Table of contents
About this book
C.O.OKIDl1 I welcome the opportunity to prepare a Foreword to the book on Environmental Policy and Law in Africa, edited by Kevin R. Gray and Beatrice Chaytor. It is a pleasure to do that because the book is a contribution to the cause of capacity building for development and implementation of environmental law in Africa, a goal towards which I have had an undivided focus over the last two decades. There is still some belief in and outside Africa that for developing countries in general, and Africa in particular, development and implementation of environmental law is not a priority. This belief prevails strongly in many quarters of the industrialised countries. In fact, the view is held either out of blatant ignorance or by some renegade industrialists who fail to appreciate Michael Royston's 1979 thesis that Pollution Prevention Pays.2 That group, for obvious reasons, must have their correspondent counterparts in Africa to provide hope that industries rejected as derelict in the West or inoperable due to rigorous environmental regulation, can find homes to which they can escape and dump their polluting industries.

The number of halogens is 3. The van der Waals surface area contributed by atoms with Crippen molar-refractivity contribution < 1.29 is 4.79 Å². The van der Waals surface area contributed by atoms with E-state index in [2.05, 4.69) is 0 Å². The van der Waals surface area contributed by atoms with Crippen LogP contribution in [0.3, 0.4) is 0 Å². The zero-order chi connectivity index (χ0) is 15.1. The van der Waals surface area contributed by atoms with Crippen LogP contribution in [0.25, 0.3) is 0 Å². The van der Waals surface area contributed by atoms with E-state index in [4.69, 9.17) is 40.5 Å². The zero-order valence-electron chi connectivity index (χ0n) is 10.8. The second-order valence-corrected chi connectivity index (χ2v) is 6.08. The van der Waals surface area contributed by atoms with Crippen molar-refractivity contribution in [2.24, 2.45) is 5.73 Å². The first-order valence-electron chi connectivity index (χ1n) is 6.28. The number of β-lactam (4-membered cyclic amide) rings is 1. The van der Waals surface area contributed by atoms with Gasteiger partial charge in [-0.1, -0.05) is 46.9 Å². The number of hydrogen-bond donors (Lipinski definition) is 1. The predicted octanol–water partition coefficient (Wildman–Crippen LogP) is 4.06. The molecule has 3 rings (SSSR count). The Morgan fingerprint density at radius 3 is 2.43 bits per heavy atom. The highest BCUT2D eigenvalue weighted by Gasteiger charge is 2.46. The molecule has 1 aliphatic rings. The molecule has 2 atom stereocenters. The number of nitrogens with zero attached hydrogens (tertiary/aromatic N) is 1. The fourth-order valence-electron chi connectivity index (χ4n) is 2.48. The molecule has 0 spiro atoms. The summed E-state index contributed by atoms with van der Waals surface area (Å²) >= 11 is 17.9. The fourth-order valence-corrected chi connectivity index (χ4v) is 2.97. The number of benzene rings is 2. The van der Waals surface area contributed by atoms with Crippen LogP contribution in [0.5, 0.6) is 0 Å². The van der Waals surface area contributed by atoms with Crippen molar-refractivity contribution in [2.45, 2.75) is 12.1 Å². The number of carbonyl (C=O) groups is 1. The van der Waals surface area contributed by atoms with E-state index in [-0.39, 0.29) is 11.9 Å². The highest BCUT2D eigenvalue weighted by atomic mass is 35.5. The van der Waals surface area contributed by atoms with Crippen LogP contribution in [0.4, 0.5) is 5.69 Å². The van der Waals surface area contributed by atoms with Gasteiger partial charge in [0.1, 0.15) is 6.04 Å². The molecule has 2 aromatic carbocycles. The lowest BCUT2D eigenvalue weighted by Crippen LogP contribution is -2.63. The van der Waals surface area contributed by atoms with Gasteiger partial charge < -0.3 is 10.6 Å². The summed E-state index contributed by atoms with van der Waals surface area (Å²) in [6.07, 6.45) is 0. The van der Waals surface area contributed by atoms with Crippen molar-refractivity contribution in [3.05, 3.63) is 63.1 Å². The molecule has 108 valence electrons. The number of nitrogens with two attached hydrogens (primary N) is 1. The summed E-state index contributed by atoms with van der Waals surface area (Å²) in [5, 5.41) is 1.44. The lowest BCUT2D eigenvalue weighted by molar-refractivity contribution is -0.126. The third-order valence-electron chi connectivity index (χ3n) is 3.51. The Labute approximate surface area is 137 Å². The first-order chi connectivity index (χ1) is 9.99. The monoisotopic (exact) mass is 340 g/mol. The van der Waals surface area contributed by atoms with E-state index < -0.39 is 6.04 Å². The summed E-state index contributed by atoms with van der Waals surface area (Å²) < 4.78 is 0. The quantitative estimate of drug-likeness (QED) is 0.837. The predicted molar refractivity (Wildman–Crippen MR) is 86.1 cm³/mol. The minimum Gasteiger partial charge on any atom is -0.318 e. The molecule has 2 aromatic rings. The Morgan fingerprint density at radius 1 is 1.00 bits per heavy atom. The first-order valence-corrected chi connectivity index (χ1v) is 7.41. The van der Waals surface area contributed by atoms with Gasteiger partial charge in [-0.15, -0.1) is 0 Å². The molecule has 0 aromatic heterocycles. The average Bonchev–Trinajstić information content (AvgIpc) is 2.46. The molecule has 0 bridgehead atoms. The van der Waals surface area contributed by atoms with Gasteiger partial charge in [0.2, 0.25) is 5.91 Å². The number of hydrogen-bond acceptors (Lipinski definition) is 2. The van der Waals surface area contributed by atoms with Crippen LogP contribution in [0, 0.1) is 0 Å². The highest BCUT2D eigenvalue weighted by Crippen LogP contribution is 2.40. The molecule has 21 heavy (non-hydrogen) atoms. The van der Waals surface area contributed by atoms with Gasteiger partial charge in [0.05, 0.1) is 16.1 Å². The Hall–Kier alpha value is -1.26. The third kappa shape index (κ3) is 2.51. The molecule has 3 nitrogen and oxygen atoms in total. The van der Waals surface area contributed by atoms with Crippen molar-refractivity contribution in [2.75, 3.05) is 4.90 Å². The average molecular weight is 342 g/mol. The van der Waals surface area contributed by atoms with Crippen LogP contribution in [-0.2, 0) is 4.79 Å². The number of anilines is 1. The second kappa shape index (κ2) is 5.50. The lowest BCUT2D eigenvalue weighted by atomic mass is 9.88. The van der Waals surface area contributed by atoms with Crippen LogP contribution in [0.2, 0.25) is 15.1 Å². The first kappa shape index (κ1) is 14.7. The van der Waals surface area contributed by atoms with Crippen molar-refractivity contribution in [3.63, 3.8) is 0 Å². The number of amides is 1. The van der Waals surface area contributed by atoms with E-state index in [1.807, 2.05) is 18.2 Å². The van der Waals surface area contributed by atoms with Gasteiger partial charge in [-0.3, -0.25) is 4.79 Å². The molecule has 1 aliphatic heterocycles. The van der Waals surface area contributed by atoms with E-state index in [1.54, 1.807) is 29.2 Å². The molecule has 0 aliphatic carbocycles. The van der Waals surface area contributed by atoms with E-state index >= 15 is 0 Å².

CITES United Nations biodiversity development environment negotiations pollution